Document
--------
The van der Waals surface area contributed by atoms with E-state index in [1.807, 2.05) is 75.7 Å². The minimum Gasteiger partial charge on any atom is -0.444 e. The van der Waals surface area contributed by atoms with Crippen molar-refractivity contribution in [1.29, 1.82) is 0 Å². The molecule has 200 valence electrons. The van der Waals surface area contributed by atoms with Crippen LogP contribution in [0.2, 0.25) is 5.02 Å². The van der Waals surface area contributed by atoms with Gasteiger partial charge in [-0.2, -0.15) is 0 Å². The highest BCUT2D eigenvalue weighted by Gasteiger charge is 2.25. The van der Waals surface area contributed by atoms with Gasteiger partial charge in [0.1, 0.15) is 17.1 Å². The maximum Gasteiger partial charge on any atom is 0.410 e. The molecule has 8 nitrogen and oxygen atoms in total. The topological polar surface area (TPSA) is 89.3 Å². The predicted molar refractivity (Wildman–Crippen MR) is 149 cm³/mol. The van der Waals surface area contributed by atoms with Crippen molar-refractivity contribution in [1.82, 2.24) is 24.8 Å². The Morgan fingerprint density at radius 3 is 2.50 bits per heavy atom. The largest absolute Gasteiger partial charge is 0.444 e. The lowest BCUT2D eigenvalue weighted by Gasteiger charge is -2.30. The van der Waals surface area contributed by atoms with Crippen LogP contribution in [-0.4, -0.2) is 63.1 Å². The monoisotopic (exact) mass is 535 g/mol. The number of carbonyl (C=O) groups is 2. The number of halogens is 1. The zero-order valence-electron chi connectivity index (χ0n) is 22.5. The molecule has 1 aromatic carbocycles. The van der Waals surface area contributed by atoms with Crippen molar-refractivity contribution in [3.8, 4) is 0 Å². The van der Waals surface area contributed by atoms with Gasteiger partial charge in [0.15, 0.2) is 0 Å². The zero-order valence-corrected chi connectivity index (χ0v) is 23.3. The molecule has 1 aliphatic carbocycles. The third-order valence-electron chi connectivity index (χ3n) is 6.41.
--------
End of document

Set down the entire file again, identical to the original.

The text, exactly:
The van der Waals surface area contributed by atoms with E-state index in [1.807, 2.05) is 75.7 Å². The minimum Gasteiger partial charge on any atom is -0.444 e. The van der Waals surface area contributed by atoms with Crippen molar-refractivity contribution in [1.29, 1.82) is 0 Å². The molecule has 200 valence electrons. The van der Waals surface area contributed by atoms with Crippen LogP contribution in [0.2, 0.25) is 5.02 Å². The van der Waals surface area contributed by atoms with Gasteiger partial charge in [-0.2, -0.15) is 0 Å². The highest BCUT2D eigenvalue weighted by Gasteiger charge is 2.25. The van der Waals surface area contributed by atoms with Gasteiger partial charge in [0.1, 0.15) is 17.1 Å². The maximum Gasteiger partial charge on any atom is 0.410 e. The molecule has 8 nitrogen and oxygen atoms in total. The topological polar surface area (TPSA) is 89.3 Å². The predicted molar refractivity (Wildman–Crippen MR) is 149 cm³/mol. The van der Waals surface area contributed by atoms with Crippen molar-refractivity contribution in [1.82, 2.24) is 24.8 Å². The Morgan fingerprint density at radius 3 is 2.50 bits per heavy atom. The largest absolute Gasteiger partial charge is 0.444 e. The lowest BCUT2D eigenvalue weighted by Gasteiger charge is -2.30. The van der Waals surface area contributed by atoms with Crippen LogP contribution in [-0.4, -0.2) is 63.1 Å². The monoisotopic (exact) mass is 535 g/mol. The number of carbonyl (C=O) groups is 2. The number of halogens is 1. The zero-order valence-electron chi connectivity index (χ0n) is 22.5. The molecule has 1 aromatic carbocycles. The van der Waals surface area contributed by atoms with Crippen molar-refractivity contribution in [3.8, 4) is 0 Å². The van der Waals surface area contributed by atoms with Gasteiger partial charge in [0.15, 0.2) is 0 Å². The zero-order valence-corrected chi connectivity index (χ0v) is 23.3. The molecule has 1 aliphatic carbocycles. The third-order valence-electron chi connectivity index (χ3n) is 6.41.